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Freelander 1 Skinny Mike's TD4 ES Auto

Discussion in 'Land Rover Freelander' started by Skinny Mike, Jun 14, 2017.

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  1. Skinny Mike

    Skinny Mike Well-Known Member

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    Hello everyone.
    Been a busy year in the Skinny household. Lots of working and lots of caravaning:)
    But I've also been beavering away on the Hippo and getting some work done, some paid for .
    So work I've had 'Elite Land Rover' carry out, paid for by eBay;)
    Rear shock absorbers replaced,
    Rear brakes rebuilt,
    Handbrake overhauled,
    A couple of bits of brake lines replaced. Because they'd welded themselves to the supports.
    The ride is massively improved, no more wobbling around and the car feels planted. The rear brakes/handbrake now work perfectly.

    Stuff I've been doing.
    Auto transmission fluid changed, again! The ATF that came out was cherry red, so it will now be standard maintenance on this. All the burnt fluid has gone thankfully, it's taken over a year to get this far but well worth the patience.
    Just a point on this, after getting the car perfectly level to carry out the above, the final stage was to check the fluid level with the drain plug. So a bit of fluid came out as expected, but as I was about to put the plug back in I used my finger to wipe the hole, low and behold a further 400ml of ATF came out. Dunno why, but I thought I'd better pour some back in but it came straight back out. So finger your hole gentlemen:D

    Sound deadening.
    Been wanting to do this for years, but I've finally got round to it.
    I used Skinz 3mm sheet and a panel coverage of 40-50%. It's a bit pain staking taking all the cards, covers, panels, seatbelts etc off but it's worth the effort.
    [​IMG]
    But here's the proof




    Hopefully you can tell the difference. I've done both doors, thankfully mines a 3 door, tailgate, rear panels and bonnet. I'm going to do the roof and use any spare bits up in the front footwells. If your using this stuff use gloves and a cloth to press it onto the panels, not you bare hands, mine were ripped to shreds within 5 minutes:(
    Driving is so much quieter now, I'd say the reduction is around 20% in road noise. It'll be more when I get chance to finish off.

    I've also done the standard oil and filter changes, cleaned it and polished it.

    Jobs to do.
    Finish the insulation.
    Replace front shocks, top mounts, swing arms and various bushes.
    Fix the wiper stalk, it doesn't work when pressed down for a courtesy wipe.
    Replace the radio with a DAB unit.
    And get some new tyres, I reckon I've got another 3-4k left in them. They will be replaced with General Tyre grabber GT.

    Think this brings things up to date. I'll use this thread to write up more when I get chance.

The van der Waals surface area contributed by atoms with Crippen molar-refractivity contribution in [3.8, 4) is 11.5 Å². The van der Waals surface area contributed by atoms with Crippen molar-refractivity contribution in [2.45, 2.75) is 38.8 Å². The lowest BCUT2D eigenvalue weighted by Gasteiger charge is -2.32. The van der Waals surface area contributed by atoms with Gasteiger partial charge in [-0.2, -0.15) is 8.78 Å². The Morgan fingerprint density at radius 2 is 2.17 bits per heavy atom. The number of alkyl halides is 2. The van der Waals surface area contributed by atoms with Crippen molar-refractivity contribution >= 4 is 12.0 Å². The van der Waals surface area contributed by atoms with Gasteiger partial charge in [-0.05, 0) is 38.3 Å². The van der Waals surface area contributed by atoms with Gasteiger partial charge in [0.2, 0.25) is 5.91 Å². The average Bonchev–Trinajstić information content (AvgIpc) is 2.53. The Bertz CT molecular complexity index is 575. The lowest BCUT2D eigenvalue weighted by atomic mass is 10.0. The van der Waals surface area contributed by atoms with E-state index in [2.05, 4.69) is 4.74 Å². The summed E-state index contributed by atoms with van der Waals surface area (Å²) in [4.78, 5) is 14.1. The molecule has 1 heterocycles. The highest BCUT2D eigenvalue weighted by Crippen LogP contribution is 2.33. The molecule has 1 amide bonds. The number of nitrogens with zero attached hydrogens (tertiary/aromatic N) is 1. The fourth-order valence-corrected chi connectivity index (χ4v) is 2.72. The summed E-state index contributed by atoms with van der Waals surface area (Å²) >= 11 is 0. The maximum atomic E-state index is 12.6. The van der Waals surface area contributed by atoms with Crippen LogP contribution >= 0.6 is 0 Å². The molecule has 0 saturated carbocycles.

Cheers
    Mike
     
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  2. Skinny Mike

    Skinny Mike Well-Known Member

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    And I need to replace the glow plugs, forgot that one:rolleyes:

    Mike
     
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  3. Sucram

    Sucram Active Member

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    Hi

    I'm looking at getting the fluid changed in our Freelander Td4's auto box changed, god know when it was last replaced, we have no issues with the box and gear changes are good, but at 140k I feel it needs replacing. Anyway I was just wondering what make of ATF you used?

    Cheers
     
  4. MollyNomad

    MollyNomad Well-Known Member

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    Hello Mike

    Nice work. Where did you get the material and what was th cost(other than the sore fingers and hands) for the Sound deadening project. TIA
     
  5. Skinny Mike

    Skinny Mike Well-Known Member

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    I use Carlube ATFU in mine. Others have reported that Ravenoil is good as well.
    Mike
     
  6. Skinny Mike

    Skinny Mike Well-Known Member

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    Cheers
    I got my stuff from Source sounds in Chapeltown Sheffield as it's close to me. But they have a web shop, this link will take you to the stuff I used, 3mm butyl
    https://www.sourcesounds.com/shop/sound-proofing/skinz-bulk-kit/
    Or you can use Amazon.
    Mike
     
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  7. Nodge68

    Nodge68 Well-Known Member

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    I used 3mm self adhesive neoprene sheet on and in my front doors and inside the door cards. It's made a huge difference. I can tell the rear is making lots of noise now. So rear doors and rear quarter panels are next in line for treatment. 20170619_102727.jpg 20170619_102731.jpg
     
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  8. Skinny Mike

    Skinny Mike Well-Known Member

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    Either of the options will make a big difference as there's virtually no sound proofing in a Freelander and the 3 door is worse than the 5.
    It's surprising how quiet it is once you put some deadening on.
    Mike
     
  9. Nodge68

    Nodge68 Well-Known Member

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    I thought I'd try self adhesive neoprene as it's cheap compared to dedicate sound deadening materials. I must say it's well worth the £35 a 5M X 1M roll costs.
    I remember my 3 door being quite noisy. But I don't think my 05 SE is much quieter tbh.
     
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  10. Skinny Mike

    Skinny Mike Well-Known Member